Fifth-grader Clara noted, “There’s no better feeling than knowing you’re helping the community.”
Local students from Sikoro joined the AISB students to learn about the selected health issues from Mali Health staff before showing their AISB friends around their neighborhoods. “It was so exciting because I got to have new friends and learn about a new culture,” commented Aida, a fourth-grade AISB student.
There are relatively few opportunities for students from AISB to cross paths with children and youth from Bamako. We do have a number of service learning projects that include local students visiting our school, but otherwise, our paths would most likely never cross in our day-to-day lives.
A day later, the local students visited AISB. Students from both schools worked together to develop a plot, storyboard and illustration ideas for the novel. The challenge for them was creating a story that is engaging for kids while providing important health information. It’s a delicate balance, but they have been wonderfully successful so far. The local students also posed for photographs that were eventually used as the basis for the illustrations in the story.
This collaborative process affects all of the students. “When you work as a team, you can really make a difference for a community,” noted fourth-grade AISB student Bijan.
The collaboration between AISB and local students is key to the success of this project. It’s important that the local students feel they are an integral part of the graphic novel, that it’s not something strangers are doing and dropping on their doorstep.
Once this visit was over, the AISB students completed the remainder of the work over the course of four weeks, including ink illustrations, scanning of the drawings, final text and importing it all into a comic software program. AISB middle school French classes take on the task of translating the novel into French. Using funds donated by AISB parents, the school was able to print 1,000 copies of the book, all of which were donated to Mali Health for distribution to children and families in Sikoro. “I think the local kids will appreciate this comic when they read it,” said fourth-grader Gladd. “And I hope that they share it with their friends so the information goes all around the city and the world.”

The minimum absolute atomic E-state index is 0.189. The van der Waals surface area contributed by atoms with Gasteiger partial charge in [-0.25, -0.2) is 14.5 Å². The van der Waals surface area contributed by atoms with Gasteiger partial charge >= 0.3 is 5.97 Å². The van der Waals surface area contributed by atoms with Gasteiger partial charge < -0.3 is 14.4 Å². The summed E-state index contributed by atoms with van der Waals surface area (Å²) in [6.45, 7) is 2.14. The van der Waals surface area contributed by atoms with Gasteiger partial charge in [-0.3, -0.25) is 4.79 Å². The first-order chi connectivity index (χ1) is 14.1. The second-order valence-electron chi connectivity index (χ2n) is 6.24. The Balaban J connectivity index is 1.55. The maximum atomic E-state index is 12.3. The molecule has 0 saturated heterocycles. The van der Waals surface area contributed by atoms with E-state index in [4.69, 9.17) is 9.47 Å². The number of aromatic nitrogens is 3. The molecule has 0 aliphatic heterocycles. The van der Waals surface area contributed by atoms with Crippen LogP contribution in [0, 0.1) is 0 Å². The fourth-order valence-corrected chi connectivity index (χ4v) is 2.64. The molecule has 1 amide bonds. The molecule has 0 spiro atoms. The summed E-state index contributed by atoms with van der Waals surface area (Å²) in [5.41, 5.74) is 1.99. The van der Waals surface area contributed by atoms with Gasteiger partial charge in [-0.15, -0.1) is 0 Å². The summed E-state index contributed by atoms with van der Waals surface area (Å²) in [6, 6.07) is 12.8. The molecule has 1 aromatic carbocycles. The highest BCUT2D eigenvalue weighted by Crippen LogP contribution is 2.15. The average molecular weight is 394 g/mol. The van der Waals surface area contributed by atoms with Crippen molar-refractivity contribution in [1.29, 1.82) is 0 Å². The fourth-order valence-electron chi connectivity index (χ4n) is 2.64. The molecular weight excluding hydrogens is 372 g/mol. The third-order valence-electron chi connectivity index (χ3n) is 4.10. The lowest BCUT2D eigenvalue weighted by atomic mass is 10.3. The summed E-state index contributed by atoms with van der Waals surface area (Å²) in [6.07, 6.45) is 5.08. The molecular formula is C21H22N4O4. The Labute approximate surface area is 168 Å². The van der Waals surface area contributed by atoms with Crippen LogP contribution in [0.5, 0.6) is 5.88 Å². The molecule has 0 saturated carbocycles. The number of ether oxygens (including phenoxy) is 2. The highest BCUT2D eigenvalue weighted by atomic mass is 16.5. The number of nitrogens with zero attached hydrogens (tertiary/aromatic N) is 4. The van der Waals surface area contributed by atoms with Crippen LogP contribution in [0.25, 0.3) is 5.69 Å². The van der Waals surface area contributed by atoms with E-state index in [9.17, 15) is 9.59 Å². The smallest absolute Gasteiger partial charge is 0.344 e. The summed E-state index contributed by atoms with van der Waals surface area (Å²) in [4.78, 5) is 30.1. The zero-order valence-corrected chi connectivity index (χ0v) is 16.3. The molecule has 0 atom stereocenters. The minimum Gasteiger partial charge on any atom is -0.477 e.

Aissatou, a fifth-grader at AISB, added, “This was a captivating experience I’ll never forget. I think we will make a difference in peoples’ lives.”
This service-learning project includes elements of many different disciplines covered throughout the school year.
It’s important to understand that a teacher can address so many academic concepts in a project like this. And imagine how much more engaging it is to learn by working on a real-world project that can potentially save lives.
This project also allows students to develop critical thinking and problem-solving skills, to gain an understanding of diverse cultures and communities, to learn more about social issues and their root causes, and to satisfy an urge toward public service and civic participation.
“This is an exemplary service learning and public health project that helps to deliver quality public health awareness information to the Malian people,” noted AISB Service Learning Coordinator Jeff Brown. “Any international school looking for a high-quality example of true service learning need look no further than this collaboration. I hope this partnership will continue for years to come.”
Jeff Fessler teaches a split grade 4/grade 5 class of international students at the American International School of Bamako in Mali.
- Education, Health Care